A sweeping carbon tax in the oil-rich Canadian province of Alberta will hit residents harder than similar environmental measures in other parts of the country, an economist said.
The tax of C$30 ($22.96) per ton, which comes into effect next year, will cost Albertans 1.5 percent to 2 percent of their household incomes, McGill University’s Chris Ragan said Friday during a Bloomberg Television interview. That’s higher than the impacts of carbon-pricing programs in other provinces because of Alberta’s abundance of oil-sands bitumen and coal-fired electrical plants, Ragan said.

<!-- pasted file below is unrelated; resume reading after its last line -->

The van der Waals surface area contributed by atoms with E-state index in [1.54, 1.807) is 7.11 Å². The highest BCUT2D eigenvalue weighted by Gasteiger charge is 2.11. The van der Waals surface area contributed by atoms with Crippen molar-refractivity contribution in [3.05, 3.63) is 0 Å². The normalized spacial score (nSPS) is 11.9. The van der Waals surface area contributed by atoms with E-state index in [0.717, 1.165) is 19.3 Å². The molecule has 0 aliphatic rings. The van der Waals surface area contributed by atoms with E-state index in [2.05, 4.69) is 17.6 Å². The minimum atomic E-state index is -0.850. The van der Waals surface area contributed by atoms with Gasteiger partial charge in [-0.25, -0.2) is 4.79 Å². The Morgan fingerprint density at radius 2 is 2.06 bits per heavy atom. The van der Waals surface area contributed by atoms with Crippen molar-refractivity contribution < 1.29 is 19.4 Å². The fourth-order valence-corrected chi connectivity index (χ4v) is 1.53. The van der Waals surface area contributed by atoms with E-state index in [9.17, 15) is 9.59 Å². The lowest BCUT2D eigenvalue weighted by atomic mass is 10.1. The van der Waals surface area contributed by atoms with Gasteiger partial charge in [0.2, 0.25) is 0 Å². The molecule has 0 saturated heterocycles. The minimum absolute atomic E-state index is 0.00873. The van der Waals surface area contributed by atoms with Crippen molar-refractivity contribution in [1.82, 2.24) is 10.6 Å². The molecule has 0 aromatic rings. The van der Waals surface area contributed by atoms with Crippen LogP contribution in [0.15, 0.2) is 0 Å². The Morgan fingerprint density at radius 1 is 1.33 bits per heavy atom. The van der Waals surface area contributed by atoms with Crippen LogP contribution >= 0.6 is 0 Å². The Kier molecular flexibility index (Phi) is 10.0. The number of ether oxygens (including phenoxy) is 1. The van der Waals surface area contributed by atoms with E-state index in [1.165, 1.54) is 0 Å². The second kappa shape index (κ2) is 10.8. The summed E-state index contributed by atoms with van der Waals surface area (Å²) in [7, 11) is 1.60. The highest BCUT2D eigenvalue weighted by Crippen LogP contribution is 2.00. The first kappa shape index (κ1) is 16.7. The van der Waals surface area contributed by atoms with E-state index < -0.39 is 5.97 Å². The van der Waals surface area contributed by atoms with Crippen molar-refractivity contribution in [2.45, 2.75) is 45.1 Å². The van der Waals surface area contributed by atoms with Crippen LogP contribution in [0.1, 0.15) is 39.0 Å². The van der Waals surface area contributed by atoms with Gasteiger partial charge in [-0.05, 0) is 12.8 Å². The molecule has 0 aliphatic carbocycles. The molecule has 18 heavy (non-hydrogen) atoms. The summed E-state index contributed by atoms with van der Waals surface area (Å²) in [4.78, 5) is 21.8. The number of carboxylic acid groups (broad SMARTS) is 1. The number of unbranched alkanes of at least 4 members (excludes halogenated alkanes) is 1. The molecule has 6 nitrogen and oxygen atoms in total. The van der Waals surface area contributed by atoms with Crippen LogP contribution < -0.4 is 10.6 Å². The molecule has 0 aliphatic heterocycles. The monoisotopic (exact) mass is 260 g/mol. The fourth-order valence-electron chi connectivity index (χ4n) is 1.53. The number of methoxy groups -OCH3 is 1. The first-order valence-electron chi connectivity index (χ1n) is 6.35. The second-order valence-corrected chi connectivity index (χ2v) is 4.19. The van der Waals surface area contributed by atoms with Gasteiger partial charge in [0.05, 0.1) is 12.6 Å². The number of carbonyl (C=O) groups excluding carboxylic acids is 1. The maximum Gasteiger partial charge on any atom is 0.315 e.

“The whole point of a carbon price is to get people and firms to substitute away from carbon intensive goods and services,” said Ragan, chairman of Canada’s Ecofiscal Commission. “So you can’t really have a carbon price and not have an impact.”
The economy of Alberta, Canada’s biggest producer of oil and gas, is already suffering under sagging crude prices. The province’s carbon-tax initiative will divert some of the revenue back to taxpayers, in an effort to soften the blow to household incomes.